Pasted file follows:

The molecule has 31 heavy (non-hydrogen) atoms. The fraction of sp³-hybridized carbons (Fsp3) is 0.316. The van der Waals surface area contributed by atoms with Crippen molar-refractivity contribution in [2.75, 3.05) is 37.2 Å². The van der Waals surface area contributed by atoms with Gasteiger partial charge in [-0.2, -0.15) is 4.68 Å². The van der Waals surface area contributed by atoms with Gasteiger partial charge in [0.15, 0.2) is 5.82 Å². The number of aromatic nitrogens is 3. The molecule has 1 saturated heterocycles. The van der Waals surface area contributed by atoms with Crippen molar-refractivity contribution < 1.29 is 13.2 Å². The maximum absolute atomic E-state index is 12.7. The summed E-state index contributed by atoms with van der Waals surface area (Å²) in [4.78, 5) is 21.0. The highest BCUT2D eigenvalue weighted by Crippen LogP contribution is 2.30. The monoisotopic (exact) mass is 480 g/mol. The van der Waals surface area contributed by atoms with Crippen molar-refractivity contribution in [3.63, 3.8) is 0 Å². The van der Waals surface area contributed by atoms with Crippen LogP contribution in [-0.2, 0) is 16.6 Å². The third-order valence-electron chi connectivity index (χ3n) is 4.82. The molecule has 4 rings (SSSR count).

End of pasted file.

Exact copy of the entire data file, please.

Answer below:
The molecule has 31 heavy (non-hydrogen) atoms. The fraction of sp³-hybridized carbons (Fsp3) is 0.316. The van der Waals surface area contributed by atoms with Crippen molar-refractivity contribution in [2.75, 3.05) is 37.2 Å². The van der Waals surface area contributed by atoms with Gasteiger partial charge in [-0.2, -0.15) is 4.68 Å². The van der Waals surface area contributed by atoms with Gasteiger partial charge in [0.15, 0.2) is 5.82 Å². The number of aromatic nitrogens is 3. The molecule has 1 saturated heterocycles. The van der Waals surface area contributed by atoms with Crippen molar-refractivity contribution < 1.29 is 13.2 Å². The maximum absolute atomic E-state index is 12.7. The summed E-state index contributed by atoms with van der Waals surface area (Å²) in [4.78, 5) is 21.0. The highest BCUT2D eigenvalue weighted by Crippen LogP contribution is 2.30. The monoisotopic (exact) mass is 480 g/mol. The van der Waals surface area contributed by atoms with Crippen molar-refractivity contribution in [3.63, 3.8) is 0 Å². The van der Waals surface area contributed by atoms with Crippen LogP contribution in [-0.2, 0) is 16.6 Å². The third-order valence-electron chi connectivity index (χ3n) is 4.82. The molecule has 4 rings (SSSR count).